In last week's discussion of Post-Traumatic Stress Disorder, MT made an interesting statement,
What especially makes distant times and cultures seem unfathomable to me is that what I count as "trauma" begins there as a child, and even the concept of what childhood is for and about may differ (even for a time and place so near as the coal-mining regions of the U.S. before child labor was abolished...or growing up nowadays in crack-ridden urban gang warfare zones). I suppose it's hard for something to get noticed as a syndrome when it applies to whole classes of people.This touched on some thoughts that I myself have been having about PTSD.
We do take very much for granted the ease and lack of danger of contemporary life. Our personal sense of history tends to go back three generations. One's grandparents' time is likely the farthest back one gets a sense of and anything that has been constant over three generations intuitively appears to have always been the case. But life outside of the last three generations in the Western world is quite different. Statistics about infant mortality just 100 years ago are stunning. MT is right that our sense of trauma is one that comes from a staggering degree of comfort and security.
Add to this the fact that in the state of nature, we are from somewhere in the middle of the food chain. We were not the top predator, we were prey. Our psychological capacities came about quite recently in an evolutionary time frame. While I have concerns about certain claims by folks playing in evolutionary psychology, there is no doubt that mind has an ineliminable biological component that is the result of selection pressures. Our psyche, deep down, is that of the hunted. Hobbes was right that life in the state of nature was "solitary, nasty, brutish, and short" (I once had a blind date with a woman like that). Since our biology is in part derives from our place in the state of nature, is, as MT suggests, PTSD natural?
I do not mean natural in a normative sense in which natural is good and ought not be tampered with or prevented. Rather, I mean it in the sense that farming is not natural, we take land and we get from it more than would naturally be produced by it. We remove what would naturally be growing there, plant what we want, keep out weeds that would otherwise grow there naturally, augment the nutrients in the soil beyond what would normally be there, add water beyond rainfall,... I have to work very hard to keep my garden from reverting back to its natural state. I may work with nature to some degree in trying to grow organic vegetables, but there is no doubt that I am working against nature as well. In the same way as we cultivate land, we seem to cultivate minds in the way we structure society and perhaps PTSD is a type of weed that occupies a particular niche in the cerebral ecosystem of the psyche of a hunted species.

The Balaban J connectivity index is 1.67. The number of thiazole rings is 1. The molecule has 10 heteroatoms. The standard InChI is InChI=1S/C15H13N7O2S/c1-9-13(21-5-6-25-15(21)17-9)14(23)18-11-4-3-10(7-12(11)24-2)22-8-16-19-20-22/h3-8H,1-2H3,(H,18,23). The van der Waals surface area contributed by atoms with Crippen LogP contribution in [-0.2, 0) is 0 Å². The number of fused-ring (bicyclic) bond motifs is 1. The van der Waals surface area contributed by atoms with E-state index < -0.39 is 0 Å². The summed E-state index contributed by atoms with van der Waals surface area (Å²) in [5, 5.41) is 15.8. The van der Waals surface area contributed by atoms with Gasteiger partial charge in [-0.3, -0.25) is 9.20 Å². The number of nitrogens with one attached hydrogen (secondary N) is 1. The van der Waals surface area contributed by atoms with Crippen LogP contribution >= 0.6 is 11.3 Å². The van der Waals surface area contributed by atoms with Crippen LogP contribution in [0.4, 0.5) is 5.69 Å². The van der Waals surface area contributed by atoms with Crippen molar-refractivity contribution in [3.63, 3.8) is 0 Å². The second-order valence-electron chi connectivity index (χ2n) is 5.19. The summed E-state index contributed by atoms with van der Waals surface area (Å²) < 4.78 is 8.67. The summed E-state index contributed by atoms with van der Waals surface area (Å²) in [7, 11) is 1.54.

PTSD seesm to be the result of rewiring certain parts of the brain by experience. Such an encoding mechanism would make sense in learning to avoid dangers. But this is exactly what worries me. It was not as if some infectious agent had invaded my grandfather's body and we just needed the proper drug regimen to ward it off. It was his own body he was fighting. Websites like this one from the Los Angeles County Department of Mental Health seem to aim for what my grandfather experienced as a best case scenario. He was able to go on to live a normal life despite the PTSD that haunted him until his last moments. If this is the case, and PTSD is something that must be lived with and not cured, then we must come to grips with the real human costs of our social choices -- not only war, especially wars of choice, but also social and economic injustice as MT points out. Unfair labor laws and unsafe neighborhoods can have lasting effects. If Hobbes was right that morality is what takes us out of the state of nature, then we seem to be ethically bound to be vigilant in creating a civilized world where as few people as possible live lives afflicted by trauma.